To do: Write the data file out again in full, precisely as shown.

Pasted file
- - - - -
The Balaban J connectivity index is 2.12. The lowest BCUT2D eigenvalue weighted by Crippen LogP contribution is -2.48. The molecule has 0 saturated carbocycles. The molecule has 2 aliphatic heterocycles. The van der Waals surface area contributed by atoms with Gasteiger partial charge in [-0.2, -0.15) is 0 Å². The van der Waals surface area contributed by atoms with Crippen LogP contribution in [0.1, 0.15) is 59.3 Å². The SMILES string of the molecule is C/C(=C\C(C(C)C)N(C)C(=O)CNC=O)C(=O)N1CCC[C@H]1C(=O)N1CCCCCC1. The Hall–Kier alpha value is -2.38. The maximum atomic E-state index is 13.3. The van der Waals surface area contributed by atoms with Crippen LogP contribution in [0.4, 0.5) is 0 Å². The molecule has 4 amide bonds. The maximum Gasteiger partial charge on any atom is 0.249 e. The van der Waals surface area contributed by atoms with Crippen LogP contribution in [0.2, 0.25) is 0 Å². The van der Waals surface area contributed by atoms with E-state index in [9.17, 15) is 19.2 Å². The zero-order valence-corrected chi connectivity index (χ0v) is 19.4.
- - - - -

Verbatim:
The Balaban J connectivity index is 2.12. The lowest BCUT2D eigenvalue weighted by Crippen LogP contribution is -2.48. The molecule has 0 saturated carbocycles. The molecule has 2 aliphatic heterocycles. The van der Waals surface area contributed by atoms with Gasteiger partial charge in [-0.2, -0.15) is 0 Å². The van der Waals surface area contributed by atoms with Crippen LogP contribution in [0.1, 0.15) is 59.3 Å². The SMILES string of the molecule is C/C(=C\C(C(C)C)N(C)C(=O)CNC=O)C(=O)N1CCC[C@H]1C(=O)N1CCCCCC1. The Hall–Kier alpha value is -2.38. The maximum atomic E-state index is 13.3. The van der Waals surface area contributed by atoms with Crippen LogP contribution in [0.4, 0.5) is 0 Å². The molecule has 4 amide bonds. The maximum Gasteiger partial charge on any atom is 0.249 e. The van der Waals surface area contributed by atoms with Crippen LogP contribution in [0.2, 0.25) is 0 Å². The van der Waals surface area contributed by atoms with E-state index in [9.17, 15) is 19.2 Å². The zero-order valence-corrected chi connectivity index (χ0v) is 19.4.